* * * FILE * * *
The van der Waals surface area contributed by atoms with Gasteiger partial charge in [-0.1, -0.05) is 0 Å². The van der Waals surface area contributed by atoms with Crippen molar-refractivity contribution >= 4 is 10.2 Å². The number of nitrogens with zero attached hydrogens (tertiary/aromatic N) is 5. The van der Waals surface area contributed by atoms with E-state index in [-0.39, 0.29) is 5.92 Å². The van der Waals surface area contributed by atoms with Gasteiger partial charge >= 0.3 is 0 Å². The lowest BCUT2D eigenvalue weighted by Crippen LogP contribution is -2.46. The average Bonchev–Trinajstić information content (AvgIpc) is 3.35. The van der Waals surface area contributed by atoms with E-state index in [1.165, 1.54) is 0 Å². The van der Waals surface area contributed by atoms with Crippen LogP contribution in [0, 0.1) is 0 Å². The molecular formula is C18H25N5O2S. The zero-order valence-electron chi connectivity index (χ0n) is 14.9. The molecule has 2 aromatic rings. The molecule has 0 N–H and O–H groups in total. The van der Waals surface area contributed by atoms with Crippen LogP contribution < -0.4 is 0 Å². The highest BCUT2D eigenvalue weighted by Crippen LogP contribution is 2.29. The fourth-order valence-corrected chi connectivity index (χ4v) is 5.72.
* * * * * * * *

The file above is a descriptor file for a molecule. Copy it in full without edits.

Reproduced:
The van der Waals surface area contributed by atoms with Gasteiger partial charge in [-0.1, -0.05) is 0 Å². The van der Waals surface area contributed by atoms with Crippen molar-refractivity contribution >= 4 is 10.2 Å². The number of nitrogens with zero attached hydrogens (tertiary/aromatic N) is 5. The van der Waals surface area contributed by atoms with E-state index in [-0.39, 0.29) is 5.92 Å². The van der Waals surface area contributed by atoms with Gasteiger partial charge >= 0.3 is 0 Å². The lowest BCUT2D eigenvalue weighted by Crippen LogP contribution is -2.46. The average Bonchev–Trinajstić information content (AvgIpc) is 3.35. The van der Waals surface area contributed by atoms with E-state index in [1.165, 1.54) is 0 Å². The van der Waals surface area contributed by atoms with Crippen LogP contribution in [0, 0.1) is 0 Å². The molecular formula is C18H25N5O2S. The zero-order valence-electron chi connectivity index (χ0n) is 14.9. The molecule has 2 aromatic rings. The molecule has 0 N–H and O–H groups in total. The van der Waals surface area contributed by atoms with Crippen LogP contribution < -0.4 is 0 Å². The highest BCUT2D eigenvalue weighted by Crippen LogP contribution is 2.29. The fourth-order valence-corrected chi connectivity index (χ4v) is 5.72.